Archival pigment prints on MDF & Plywood
59.4 cm x 84.1 cm (x9) and 21 cm x 29.7 cm (x20)
Can't you see? There's no detail, only expanse is the most traditional display of technical images in this body of work, offering a look at the use of display as a tool for interrogating landscape in the gallery, as well as the integral subject matter of the images themselves. The images alternate from 59.4 cm x 84.1 cm (A1) to 10.5 cm x 14.85 cm (A6) framed by 21 cm x 29.7 cm (A4) plywood boards. The large and small photographs are purposefully hung closely in order to force the viewer has to move closer to view the smaller image and backwards to properly view the larger image. The larger images in this series are expansive photographs of vast, open space. The smaller images showcase the display of human presence in the landscape and tighter details of the badlands or other natural elements.
If we understand human activity and objects as fragments that exist as an embodiment of time, the unfolding of human activity within landscape becomes a constellation of the past, present, and future colliding as one present moment. In Can't you see? There's no detail, only expanse, the vast images lack any presence of human inter-activity. The presence of human dwelling is represented in the smaller image, where details are only uncovered through a closer inspection of the photograph. Placed in extremely close succession, the viewer has to back out to see the next image, which showcases of vast and unending space. The details of the small image become hidden once again. Can't you see? There's no detail, only expanse begins to show the presence of Ingold’s temporality of the landscape as human activity (and shallow time) is incorporated into vast time. Through the undulating of movements of the viewer to uncover these details, the technical image replicates the bodily experience of feeling the contours of the landscape. The viewer has to use their body to uncover the details, just as they would to move through the landscape and to participate in the taskscape, forming an interactivity with the image objects.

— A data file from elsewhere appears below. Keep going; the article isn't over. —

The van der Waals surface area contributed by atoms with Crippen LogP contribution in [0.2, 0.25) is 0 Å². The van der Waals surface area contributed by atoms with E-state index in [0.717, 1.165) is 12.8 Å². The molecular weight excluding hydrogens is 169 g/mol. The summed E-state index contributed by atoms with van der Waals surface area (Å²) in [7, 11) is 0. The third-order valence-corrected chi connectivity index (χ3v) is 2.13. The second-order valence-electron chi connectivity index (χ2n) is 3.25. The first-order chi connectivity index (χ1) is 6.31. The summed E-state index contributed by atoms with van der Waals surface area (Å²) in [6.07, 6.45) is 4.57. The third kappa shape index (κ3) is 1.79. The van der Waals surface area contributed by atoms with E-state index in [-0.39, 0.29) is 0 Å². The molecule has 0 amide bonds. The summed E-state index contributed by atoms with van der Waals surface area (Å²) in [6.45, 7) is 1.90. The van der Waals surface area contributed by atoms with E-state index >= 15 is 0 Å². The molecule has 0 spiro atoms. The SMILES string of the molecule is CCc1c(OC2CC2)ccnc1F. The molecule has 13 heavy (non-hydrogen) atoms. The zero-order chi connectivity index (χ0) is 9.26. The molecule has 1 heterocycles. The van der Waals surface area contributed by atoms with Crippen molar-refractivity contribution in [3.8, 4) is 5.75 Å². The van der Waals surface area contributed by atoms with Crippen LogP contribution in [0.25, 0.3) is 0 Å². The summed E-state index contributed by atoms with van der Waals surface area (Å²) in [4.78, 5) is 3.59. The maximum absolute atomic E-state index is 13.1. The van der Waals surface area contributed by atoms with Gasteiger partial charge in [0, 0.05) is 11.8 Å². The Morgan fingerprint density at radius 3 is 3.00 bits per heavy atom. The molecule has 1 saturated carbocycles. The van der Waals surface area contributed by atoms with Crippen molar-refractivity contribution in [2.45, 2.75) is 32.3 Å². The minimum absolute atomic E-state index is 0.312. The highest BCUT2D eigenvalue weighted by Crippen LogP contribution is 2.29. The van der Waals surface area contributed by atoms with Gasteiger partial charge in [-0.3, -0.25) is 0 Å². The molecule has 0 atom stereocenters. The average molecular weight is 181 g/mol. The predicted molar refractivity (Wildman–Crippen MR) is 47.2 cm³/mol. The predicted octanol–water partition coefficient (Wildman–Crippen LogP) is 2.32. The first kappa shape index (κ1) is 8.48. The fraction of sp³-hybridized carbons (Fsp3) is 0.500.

Can't you see? There's no detail, only expanse offers a tool for the display of images that works within the process of being-in-this-world, where the temporality operates in its own expansive time. The piece, although using the fragmentary nature of the technical image, begins to unfold a story of landscape that does not unhinge it from its presence of vast space and vast time. Through its interactive nature, the work creates its own landscape by integrating movement into the viewing experience of the technical image, fundamentally shifting the traditional flat image into a new vista, forming a constellation in both the images and in the display. It uses the sites of human activity contrasted to sites of expansive landscape to suggest the unfolding of the taskscape, and of the dialectical image of the landscape Ingold draws out, where the past ruins and present interactivity create an allegory of the futurity of the vast time in the landscape.
The temporal nature does not exist in the technical images on the wall in this piece, but it comes distinctly in the editorial decisions and curation of images, large and small, as well as through the display methods. It is the only piece in the show that exhibits this way, and thus allows for a greater analysis of the traditional display methods of technical images as a way towards a dialectical image of the landscape.